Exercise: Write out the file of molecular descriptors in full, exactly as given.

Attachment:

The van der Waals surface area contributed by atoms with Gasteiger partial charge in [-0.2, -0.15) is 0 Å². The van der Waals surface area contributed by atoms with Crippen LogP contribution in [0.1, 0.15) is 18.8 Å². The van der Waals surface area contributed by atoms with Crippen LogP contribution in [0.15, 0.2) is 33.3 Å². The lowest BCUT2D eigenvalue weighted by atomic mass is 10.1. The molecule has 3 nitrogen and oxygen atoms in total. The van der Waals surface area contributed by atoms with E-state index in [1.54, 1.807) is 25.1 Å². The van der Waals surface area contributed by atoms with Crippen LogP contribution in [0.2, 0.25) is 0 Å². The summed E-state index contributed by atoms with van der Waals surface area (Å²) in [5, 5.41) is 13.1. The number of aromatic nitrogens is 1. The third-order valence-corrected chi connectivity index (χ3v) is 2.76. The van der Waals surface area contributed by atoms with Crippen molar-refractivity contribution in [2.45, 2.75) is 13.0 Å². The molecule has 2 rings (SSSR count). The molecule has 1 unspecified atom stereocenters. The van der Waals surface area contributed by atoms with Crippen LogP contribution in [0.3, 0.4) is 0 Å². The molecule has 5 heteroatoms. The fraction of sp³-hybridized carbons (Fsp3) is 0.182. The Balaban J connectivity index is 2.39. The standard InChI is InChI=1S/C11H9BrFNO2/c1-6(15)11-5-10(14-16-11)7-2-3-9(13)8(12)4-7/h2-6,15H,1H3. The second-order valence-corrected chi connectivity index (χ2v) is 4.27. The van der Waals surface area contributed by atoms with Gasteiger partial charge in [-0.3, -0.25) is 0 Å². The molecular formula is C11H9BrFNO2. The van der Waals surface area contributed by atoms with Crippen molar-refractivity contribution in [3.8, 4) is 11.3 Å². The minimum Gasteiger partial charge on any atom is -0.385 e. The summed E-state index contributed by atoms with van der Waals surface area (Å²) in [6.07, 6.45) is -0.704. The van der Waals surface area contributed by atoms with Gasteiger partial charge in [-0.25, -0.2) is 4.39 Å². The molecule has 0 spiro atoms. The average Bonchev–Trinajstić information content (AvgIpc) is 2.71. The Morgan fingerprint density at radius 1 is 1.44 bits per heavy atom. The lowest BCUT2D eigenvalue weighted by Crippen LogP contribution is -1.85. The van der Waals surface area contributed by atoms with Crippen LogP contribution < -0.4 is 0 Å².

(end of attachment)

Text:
The van der Waals surface area contributed by atoms with Gasteiger partial charge in [-0.2, -0.15) is 0 Å². The van der Waals surface area contributed by atoms with Crippen LogP contribution in [0.1, 0.15) is 18.8 Å². The van der Waals surface area contributed by atoms with Crippen LogP contribution in [0.15, 0.2) is 33.3 Å². The lowest BCUT2D eigenvalue weighted by atomic mass is 10.1. The molecule has 3 nitrogen and oxygen atoms in total. The van der Waals surface area contributed by atoms with E-state index in [1.54, 1.807) is 25.1 Å². The van der Waals surface area contributed by atoms with Crippen LogP contribution in [0.2, 0.25) is 0 Å². The summed E-state index contributed by atoms with van der Waals surface area (Å²) in [5, 5.41) is 13.1. The number of aromatic nitrogens is 1. The third-order valence-corrected chi connectivity index (χ3v) is 2.76. The van der Waals surface area contributed by atoms with Crippen molar-refractivity contribution in [2.45, 2.75) is 13.0 Å². The molecule has 2 rings (SSSR count). The molecule has 1 unspecified atom stereocenters. The van der Waals surface area contributed by atoms with Crippen LogP contribution in [0.3, 0.4) is 0 Å². The molecule has 5 heteroatoms. The fraction of sp³-hybridized carbons (Fsp3) is 0.182. The Balaban J connectivity index is 2.39. The standard InChI is InChI=1S/C11H9BrFNO2/c1-6(15)11-5-10(14-16-11)7-2-3-9(13)8(12)4-7/h2-6,15H,1H3. The second-order valence-corrected chi connectivity index (χ2v) is 4.27. The van der Waals surface area contributed by atoms with Gasteiger partial charge in [-0.3, -0.25) is 0 Å². The molecular formula is C11H9BrFNO2. The van der Waals surface area contributed by atoms with Crippen molar-refractivity contribution in [3.8, 4) is 11.3 Å². The minimum Gasteiger partial charge on any atom is -0.385 e. The summed E-state index contributed by atoms with van der Waals surface area (Å²) in [6.07, 6.45) is -0.704. The van der Waals surface area contributed by atoms with Gasteiger partial charge in [-0.25, -0.2) is 4.39 Å². The molecule has 0 spiro atoms. The average Bonchev–Trinajstić information content (AvgIpc) is 2.71. The Morgan fingerprint density at radius 1 is 1.44 bits per heavy atom. The lowest BCUT2D eigenvalue weighted by Crippen LogP contribution is -1.85. The van der Waals surface area contributed by atoms with Crippen LogP contribution < -0.4 is 0 Å².